One of the mysteries of the English language finally explained.
Easily angered; having a bad temper.‘I am appalling in the morning, really foul-tempered and grouchy’‘a foul-tempered, evil megalomaniac’
- ‘Unaware that the lab has run amok, the professor injects a particularly foul-tempered rat with a super dose of the serum.’
- ‘I was reading an article last week on how this hormone turns 'angelic children into foul-tempered teenagers.'’
- ‘It was almost ten at night when he returned to his flat exhausted and still foul-tempered.’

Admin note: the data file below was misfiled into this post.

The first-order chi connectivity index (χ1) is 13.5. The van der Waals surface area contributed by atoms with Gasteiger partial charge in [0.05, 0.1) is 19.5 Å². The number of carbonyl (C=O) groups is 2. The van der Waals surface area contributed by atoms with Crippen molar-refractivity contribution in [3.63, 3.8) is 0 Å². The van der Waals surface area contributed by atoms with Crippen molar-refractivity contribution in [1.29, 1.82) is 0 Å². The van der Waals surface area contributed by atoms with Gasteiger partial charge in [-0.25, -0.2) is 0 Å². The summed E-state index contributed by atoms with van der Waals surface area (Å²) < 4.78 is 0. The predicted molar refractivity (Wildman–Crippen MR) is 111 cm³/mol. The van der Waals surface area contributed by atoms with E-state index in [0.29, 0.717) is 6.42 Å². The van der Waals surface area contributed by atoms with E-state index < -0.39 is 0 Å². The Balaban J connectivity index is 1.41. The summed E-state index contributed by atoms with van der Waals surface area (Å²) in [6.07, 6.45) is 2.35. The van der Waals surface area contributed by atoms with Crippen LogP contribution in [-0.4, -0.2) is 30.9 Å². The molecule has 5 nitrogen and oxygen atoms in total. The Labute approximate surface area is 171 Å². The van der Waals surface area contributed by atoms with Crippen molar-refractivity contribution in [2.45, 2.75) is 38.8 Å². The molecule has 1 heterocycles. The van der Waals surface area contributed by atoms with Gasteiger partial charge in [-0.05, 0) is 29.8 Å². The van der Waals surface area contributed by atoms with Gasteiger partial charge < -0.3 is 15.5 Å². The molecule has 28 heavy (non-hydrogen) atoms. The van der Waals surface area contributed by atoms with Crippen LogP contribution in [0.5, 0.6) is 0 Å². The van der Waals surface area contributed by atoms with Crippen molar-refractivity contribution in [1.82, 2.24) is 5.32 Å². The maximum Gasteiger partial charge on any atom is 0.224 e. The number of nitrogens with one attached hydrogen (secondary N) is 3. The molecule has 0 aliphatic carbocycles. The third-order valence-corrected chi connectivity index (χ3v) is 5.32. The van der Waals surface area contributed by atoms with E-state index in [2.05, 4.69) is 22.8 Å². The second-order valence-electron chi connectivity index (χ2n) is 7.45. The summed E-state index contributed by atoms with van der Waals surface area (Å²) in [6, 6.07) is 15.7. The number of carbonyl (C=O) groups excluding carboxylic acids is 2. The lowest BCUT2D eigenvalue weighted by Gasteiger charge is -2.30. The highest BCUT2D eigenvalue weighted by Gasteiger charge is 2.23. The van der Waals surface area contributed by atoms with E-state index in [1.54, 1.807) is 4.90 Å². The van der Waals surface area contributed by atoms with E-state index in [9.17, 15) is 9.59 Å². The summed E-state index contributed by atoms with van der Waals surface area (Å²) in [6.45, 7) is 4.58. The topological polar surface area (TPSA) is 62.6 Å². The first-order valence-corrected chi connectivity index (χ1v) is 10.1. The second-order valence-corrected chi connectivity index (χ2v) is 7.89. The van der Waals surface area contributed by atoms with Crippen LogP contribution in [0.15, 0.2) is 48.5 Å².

- ‘You are left exhausted, exasperated, foul-tempered, and ready to start throwing things yourself.’
- ‘He said: "The material was so tight that within 20 minutes, I was the most foul-tempered person."’
- ‘Both are equally foul-tempered, vindictive and plain bad.’
- ‘The wife (assuming they're married) is a terrified, shrieking thing, no doubt from having to live with such a foul-tempered man.’
- ‘A foul-tempered doctor arrived and stopped just short of accusing me of smuggling the Black Death into the USA.’
- ‘"I was as sullen and foul-tempered with my parents as I was cowardly and groveling at school," he says.’
- ‘I got to the office ten minutes late, sweating like a horse and foul-tempered - a mood worsened further by the knowledge that this week's journeys would cost me about two-and-a-half times as much in petrol as my £14.80 weekly rail pass.’
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